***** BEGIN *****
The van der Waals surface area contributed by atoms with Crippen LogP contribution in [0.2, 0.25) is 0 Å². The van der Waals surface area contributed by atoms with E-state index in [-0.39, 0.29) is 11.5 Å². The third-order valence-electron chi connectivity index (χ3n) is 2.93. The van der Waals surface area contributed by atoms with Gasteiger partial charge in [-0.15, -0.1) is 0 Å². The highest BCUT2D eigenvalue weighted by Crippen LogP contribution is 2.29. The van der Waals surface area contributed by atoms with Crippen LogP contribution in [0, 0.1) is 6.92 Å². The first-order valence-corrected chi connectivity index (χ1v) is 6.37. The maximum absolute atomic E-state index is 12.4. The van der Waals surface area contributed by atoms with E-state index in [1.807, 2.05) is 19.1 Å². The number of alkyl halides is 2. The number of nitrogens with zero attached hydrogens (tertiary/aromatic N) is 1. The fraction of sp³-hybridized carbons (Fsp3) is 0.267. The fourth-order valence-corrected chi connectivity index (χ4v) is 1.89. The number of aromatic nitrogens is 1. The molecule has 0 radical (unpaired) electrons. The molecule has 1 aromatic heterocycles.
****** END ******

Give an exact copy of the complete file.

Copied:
The van der Waals surface area contributed by atoms with Crippen LogP contribution in [0.2, 0.25) is 0 Å². The van der Waals surface area contributed by atoms with E-state index in [-0.39, 0.29) is 11.5 Å². The third-order valence-electron chi connectivity index (χ3n) is 2.93. The van der Waals surface area contributed by atoms with Gasteiger partial charge in [-0.15, -0.1) is 0 Å². The highest BCUT2D eigenvalue weighted by Crippen LogP contribution is 2.29. The van der Waals surface area contributed by atoms with Crippen LogP contribution in [0, 0.1) is 6.92 Å². The first-order valence-corrected chi connectivity index (χ1v) is 6.37. The maximum absolute atomic E-state index is 12.4. The van der Waals surface area contributed by atoms with E-state index in [1.807, 2.05) is 19.1 Å². The number of alkyl halides is 2. The number of nitrogens with zero attached hydrogens (tertiary/aromatic N) is 1. The fraction of sp³-hybridized carbons (Fsp3) is 0.267. The fourth-order valence-corrected chi connectivity index (χ4v) is 1.89. The number of aromatic nitrogens is 1. The molecule has 0 radical (unpaired) electrons. The molecule has 1 aromatic heterocycles.